Property Ombudsman Scheme

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By Alan Draper | Jun 2020

The industry is unregulated although some moves have been made to try to make managing agents more accountable.

From 1 October 2014 anyone who is engaged in property management work became legally required to belong to one of the following government approved redress schemes. This requirement means leaseholders and freeholders dealing with property managers will be able to complain to an independent body about the service they have received.

These are

The advantage of this scheme for leaseholders is that there are no legal costs. If the managing agent is not responding or addressing your complaints then these services will listen to your complaints and will penalise poorly performing managing agents.


On April 1st 2018 the UK government announced a range of new proposals in regard to letting and property management regulation, which will provide a greater degree of protection to the private rented and leasehold sector.

Some of the key problems facing leaseholders include a lack of transparency when it comes to costs, unexpected expenses that may not have been clearly outlined and slow or inadequate repairs. Overly inflated fees and high-handed management practices are also a common issue.

In order to address these problems managing agents will  be subject to a mandatory code of practice, falling under the jurisdiction of an independent regulator. Any agents subsequently found to be in non-compliance of the standards laid out by the code will no longer be allowed to operate – and in the case of severe breaches, may also face criminal prosecution.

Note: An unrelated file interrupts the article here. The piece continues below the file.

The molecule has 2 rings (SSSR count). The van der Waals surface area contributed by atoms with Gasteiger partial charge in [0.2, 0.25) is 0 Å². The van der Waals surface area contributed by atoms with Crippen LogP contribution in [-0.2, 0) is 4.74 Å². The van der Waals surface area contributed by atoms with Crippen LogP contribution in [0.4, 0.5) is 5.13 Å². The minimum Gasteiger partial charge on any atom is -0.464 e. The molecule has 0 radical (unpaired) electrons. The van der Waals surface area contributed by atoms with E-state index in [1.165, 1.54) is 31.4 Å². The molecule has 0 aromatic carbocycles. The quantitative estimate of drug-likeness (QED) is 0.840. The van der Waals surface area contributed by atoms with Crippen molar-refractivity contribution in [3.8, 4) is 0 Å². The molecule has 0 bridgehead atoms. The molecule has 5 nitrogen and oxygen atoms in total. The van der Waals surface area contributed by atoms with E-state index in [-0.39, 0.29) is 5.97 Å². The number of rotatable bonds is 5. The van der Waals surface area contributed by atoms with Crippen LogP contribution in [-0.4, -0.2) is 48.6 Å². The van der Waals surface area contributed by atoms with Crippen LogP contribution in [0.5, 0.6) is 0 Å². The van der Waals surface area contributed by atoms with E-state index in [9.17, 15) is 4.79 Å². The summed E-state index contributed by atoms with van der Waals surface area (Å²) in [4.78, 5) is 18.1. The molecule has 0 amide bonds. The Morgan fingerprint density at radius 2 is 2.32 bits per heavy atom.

With no current obligation to hold a relevant qualification to trade in the sector, this is also set to change with the new regulations, as all letting and managing agents will be required to hold a nationally recognised qualification once they come into force. Additionally, a higher qualification will also need to be held by at least one individual in the organisation, and agents will be expected to undertake continual professional development and training.

For leaseholders, new and more efficient ways of challenging unfair services charges and fees will also be introduced, along with greater support being made available should they wish to change to a different managing agent in order to access a better service.

We are ahead of the curve on this. On the day of the announcement;

  • All of Common Ground’s property managers receive regular training
  • At least one property manager holds the MIRPM (high level) qualification
  • Common Ground operates a fully transparent online accounts system accessible by stakeholders
  • Common Ground operates a web portal system to allow leaseholders to track events at their sites
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